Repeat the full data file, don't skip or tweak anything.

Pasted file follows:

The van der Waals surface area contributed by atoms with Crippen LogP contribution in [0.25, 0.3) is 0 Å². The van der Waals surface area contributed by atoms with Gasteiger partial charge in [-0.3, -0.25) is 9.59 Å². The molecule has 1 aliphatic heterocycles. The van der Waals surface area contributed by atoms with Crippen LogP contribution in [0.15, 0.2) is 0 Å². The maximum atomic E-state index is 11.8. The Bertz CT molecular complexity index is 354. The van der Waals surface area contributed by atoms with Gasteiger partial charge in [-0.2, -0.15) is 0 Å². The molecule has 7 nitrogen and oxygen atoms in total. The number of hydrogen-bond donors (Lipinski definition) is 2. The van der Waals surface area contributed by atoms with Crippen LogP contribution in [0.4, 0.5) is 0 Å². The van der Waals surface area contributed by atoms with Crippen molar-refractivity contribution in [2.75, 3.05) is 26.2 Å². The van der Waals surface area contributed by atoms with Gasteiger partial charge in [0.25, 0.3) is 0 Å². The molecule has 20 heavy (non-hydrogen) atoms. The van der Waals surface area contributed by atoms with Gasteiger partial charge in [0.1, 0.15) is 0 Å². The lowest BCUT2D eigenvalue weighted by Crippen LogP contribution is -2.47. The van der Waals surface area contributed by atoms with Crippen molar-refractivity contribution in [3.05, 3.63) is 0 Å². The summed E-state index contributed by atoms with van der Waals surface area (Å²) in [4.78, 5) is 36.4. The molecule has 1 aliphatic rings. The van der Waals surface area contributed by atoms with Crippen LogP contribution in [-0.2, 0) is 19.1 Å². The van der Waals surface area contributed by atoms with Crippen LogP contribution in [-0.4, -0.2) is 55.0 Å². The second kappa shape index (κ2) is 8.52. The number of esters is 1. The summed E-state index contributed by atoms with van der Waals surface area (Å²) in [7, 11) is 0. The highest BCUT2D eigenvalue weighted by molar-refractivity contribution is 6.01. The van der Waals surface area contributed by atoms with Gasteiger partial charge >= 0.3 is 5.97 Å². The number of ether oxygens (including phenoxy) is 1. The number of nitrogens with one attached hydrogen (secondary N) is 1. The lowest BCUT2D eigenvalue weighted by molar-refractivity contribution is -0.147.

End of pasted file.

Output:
The van der Waals surface area contributed by atoms with Crippen LogP contribution in [0.25, 0.3) is 0 Å². The van der Waals surface area contributed by atoms with Gasteiger partial charge in [-0.3, -0.25) is 9.59 Å². The molecule has 1 aliphatic heterocycles. The van der Waals surface area contributed by atoms with Crippen LogP contribution in [0.15, 0.2) is 0 Å². The maximum atomic E-state index is 11.8. The Bertz CT molecular complexity index is 354. The van der Waals surface area contributed by atoms with Gasteiger partial charge in [-0.2, -0.15) is 0 Å². The molecule has 7 nitrogen and oxygen atoms in total. The number of hydrogen-bond donors (Lipinski definition) is 2. The van der Waals surface area contributed by atoms with Crippen LogP contribution in [0.4, 0.5) is 0 Å². The van der Waals surface area contributed by atoms with Crippen molar-refractivity contribution in [2.75, 3.05) is 26.2 Å². The van der Waals surface area contributed by atoms with Gasteiger partial charge in [0.25, 0.3) is 0 Å². The molecule has 20 heavy (non-hydrogen) atoms. The van der Waals surface area contributed by atoms with Gasteiger partial charge in [0.1, 0.15) is 0 Å². The lowest BCUT2D eigenvalue weighted by Crippen LogP contribution is -2.47. The van der Waals surface area contributed by atoms with Crippen molar-refractivity contribution in [3.05, 3.63) is 0 Å². The summed E-state index contributed by atoms with van der Waals surface area (Å²) in [4.78, 5) is 36.4. The molecule has 1 aliphatic rings. The van der Waals surface area contributed by atoms with Crippen LogP contribution in [-0.2, 0) is 19.1 Å². The van der Waals surface area contributed by atoms with Crippen LogP contribution in [-0.4, -0.2) is 55.0 Å². The second kappa shape index (κ2) is 8.52. The number of esters is 1. The summed E-state index contributed by atoms with van der Waals surface area (Å²) in [7, 11) is 0. The highest BCUT2D eigenvalue weighted by molar-refractivity contribution is 6.01. The van der Waals surface area contributed by atoms with Gasteiger partial charge >= 0.3 is 5.97 Å². The number of ether oxygens (including phenoxy) is 1. The number of nitrogens with one attached hydrogen (secondary N) is 1. The lowest BCUT2D eigenvalue weighted by molar-refractivity contribution is -0.147.